Survey: Pharma Layoffs Finding Jobs

May 28, 2008
Pharmaceutical Executive
Volume 0, Issue 0

While pharma groans at the endless stream of layoffs, one headhunting firm has some encouraging news: Pharma might be cutting costs, but it's also hiring.

This year, hundreds of pharma employees have found themselves on the chopping block, and there seems to be no end in sight to the layoffs. However, one employment-consulting firm took a closer look at where displaced pharma workers are ending up, and the results were actually positive.

According to Lynn Brown, marketing vice president for Right Management, many of the industry's laid off workers are finding jobs at other pharma companies, or in jobs related to the industry, such as contract sales, research organizations, or the biotech sector.Between January 2007 and March 2008, Right Management interviewed 1,282 pharma employees who were displaced from their jobs, and found that:

  • 73 percent found new jobs at the same or higher pay scale
  • 84 percent did not have to relocate to find new jobs
  • 43 percent found new positions through networking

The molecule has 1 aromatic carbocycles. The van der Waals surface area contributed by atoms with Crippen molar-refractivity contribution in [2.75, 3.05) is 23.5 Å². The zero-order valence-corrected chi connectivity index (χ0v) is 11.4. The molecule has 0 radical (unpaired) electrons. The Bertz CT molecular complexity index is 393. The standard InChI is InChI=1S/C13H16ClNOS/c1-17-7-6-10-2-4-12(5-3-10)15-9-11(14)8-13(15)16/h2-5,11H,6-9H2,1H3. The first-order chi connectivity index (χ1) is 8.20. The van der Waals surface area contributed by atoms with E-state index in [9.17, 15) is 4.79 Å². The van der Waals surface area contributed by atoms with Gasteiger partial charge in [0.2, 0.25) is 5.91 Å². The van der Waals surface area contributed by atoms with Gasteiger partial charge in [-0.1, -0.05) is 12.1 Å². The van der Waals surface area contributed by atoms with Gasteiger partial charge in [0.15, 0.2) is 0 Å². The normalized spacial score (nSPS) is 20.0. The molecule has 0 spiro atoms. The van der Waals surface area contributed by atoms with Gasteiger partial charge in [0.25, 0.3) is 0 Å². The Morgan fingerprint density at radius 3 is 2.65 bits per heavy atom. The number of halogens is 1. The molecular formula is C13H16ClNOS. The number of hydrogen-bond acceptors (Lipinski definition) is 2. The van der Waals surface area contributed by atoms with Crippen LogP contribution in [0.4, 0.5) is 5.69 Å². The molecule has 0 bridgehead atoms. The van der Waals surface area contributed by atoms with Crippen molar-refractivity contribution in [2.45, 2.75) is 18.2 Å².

• 15 percent found new opportunities through the Internet
  • 12 percent landed new careers through employment agencies or search firms
  • 8 percent obtained new jobs by applying directly with their new employers

Data was taken from satisfaction surveys completed by Right Management's clients; the firm did not break down the survey by job title or segment, so it's uncertain how many positions were sales, research and development, or executive level. But according to Brown, much of the downsizing comes from strategic change.

"One of the big things we find in the pharma industry is that when a company announces they're downsizing, other pharmas call us right away to say, 'If you are servicing the out-placing work for X company, could you make those candidates available to us, or set up a job fair'" said Brown.

Brown also noted that the number of former pharma employees reaching out for assistance is no bigger this year than in the last couple of years, but she said that the number of layoffs are expected to increase in the next few years. Pharma compares to the financial segment, which Right Management also covers. Both verticals have seen a major crunch in the last year, but employees in both fields are landing jobs in the same industry.

"These numbers are strong," Brown said. "It shows that people do find jobs pretty easily in pharma."